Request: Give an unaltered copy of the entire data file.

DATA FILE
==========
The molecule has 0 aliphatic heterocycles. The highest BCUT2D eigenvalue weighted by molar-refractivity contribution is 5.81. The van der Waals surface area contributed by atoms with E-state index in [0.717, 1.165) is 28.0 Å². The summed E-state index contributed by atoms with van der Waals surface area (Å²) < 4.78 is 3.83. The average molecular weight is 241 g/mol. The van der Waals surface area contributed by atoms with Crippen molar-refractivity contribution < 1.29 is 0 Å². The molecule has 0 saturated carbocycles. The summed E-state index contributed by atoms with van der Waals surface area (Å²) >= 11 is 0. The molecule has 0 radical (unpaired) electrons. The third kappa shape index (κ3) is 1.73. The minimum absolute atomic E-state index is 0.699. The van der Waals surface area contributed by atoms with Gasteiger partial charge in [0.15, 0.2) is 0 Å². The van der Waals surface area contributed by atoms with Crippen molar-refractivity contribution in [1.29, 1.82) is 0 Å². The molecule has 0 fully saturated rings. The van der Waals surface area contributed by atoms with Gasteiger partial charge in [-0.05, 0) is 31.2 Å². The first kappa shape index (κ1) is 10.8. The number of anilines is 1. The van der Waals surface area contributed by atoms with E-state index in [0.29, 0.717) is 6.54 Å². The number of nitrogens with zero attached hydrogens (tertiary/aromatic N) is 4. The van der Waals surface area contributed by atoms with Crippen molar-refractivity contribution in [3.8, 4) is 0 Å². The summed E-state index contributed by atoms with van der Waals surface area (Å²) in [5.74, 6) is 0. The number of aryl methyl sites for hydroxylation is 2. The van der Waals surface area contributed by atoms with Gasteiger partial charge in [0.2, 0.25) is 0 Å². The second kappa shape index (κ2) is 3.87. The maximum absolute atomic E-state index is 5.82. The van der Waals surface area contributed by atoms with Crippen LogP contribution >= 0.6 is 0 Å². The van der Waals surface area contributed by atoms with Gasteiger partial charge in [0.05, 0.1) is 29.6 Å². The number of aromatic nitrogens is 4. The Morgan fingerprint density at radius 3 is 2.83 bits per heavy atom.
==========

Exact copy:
The molecule has 0 aliphatic heterocycles. The highest BCUT2D eigenvalue weighted by molar-refractivity contribution is 5.81. The van der Waals surface area contributed by atoms with E-state index in [0.717, 1.165) is 28.0 Å². The summed E-state index contributed by atoms with van der Waals surface area (Å²) < 4.78 is 3.83. The average molecular weight is 241 g/mol. The van der Waals surface area contributed by atoms with Crippen molar-refractivity contribution < 1.29 is 0 Å². The molecule has 0 saturated carbocycles. The summed E-state index contributed by atoms with van der Waals surface area (Å²) >= 11 is 0. The molecule has 0 radical (unpaired) electrons. The third kappa shape index (κ3) is 1.73. The minimum absolute atomic E-state index is 0.699. The van der Waals surface area contributed by atoms with Gasteiger partial charge in [0.15, 0.2) is 0 Å². The van der Waals surface area contributed by atoms with Crippen molar-refractivity contribution in [1.29, 1.82) is 0 Å². The molecule has 0 fully saturated rings. The van der Waals surface area contributed by atoms with Gasteiger partial charge in [-0.05, 0) is 31.2 Å². The first kappa shape index (κ1) is 10.8. The number of anilines is 1. The van der Waals surface area contributed by atoms with E-state index in [0.29, 0.717) is 6.54 Å². The number of nitrogens with zero attached hydrogens (tertiary/aromatic N) is 4. The van der Waals surface area contributed by atoms with Crippen molar-refractivity contribution in [3.8, 4) is 0 Å². The summed E-state index contributed by atoms with van der Waals surface area (Å²) in [5.74, 6) is 0. The number of aryl methyl sites for hydroxylation is 2. The van der Waals surface area contributed by atoms with Gasteiger partial charge in [0.2, 0.25) is 0 Å². The second kappa shape index (κ2) is 3.87. The maximum absolute atomic E-state index is 5.82. The van der Waals surface area contributed by atoms with Crippen LogP contribution >= 0.6 is 0 Å². The van der Waals surface area contributed by atoms with Gasteiger partial charge in [0.05, 0.1) is 29.6 Å². The number of aromatic nitrogens is 4. The Morgan fingerprint density at radius 3 is 2.83 bits per heavy atom.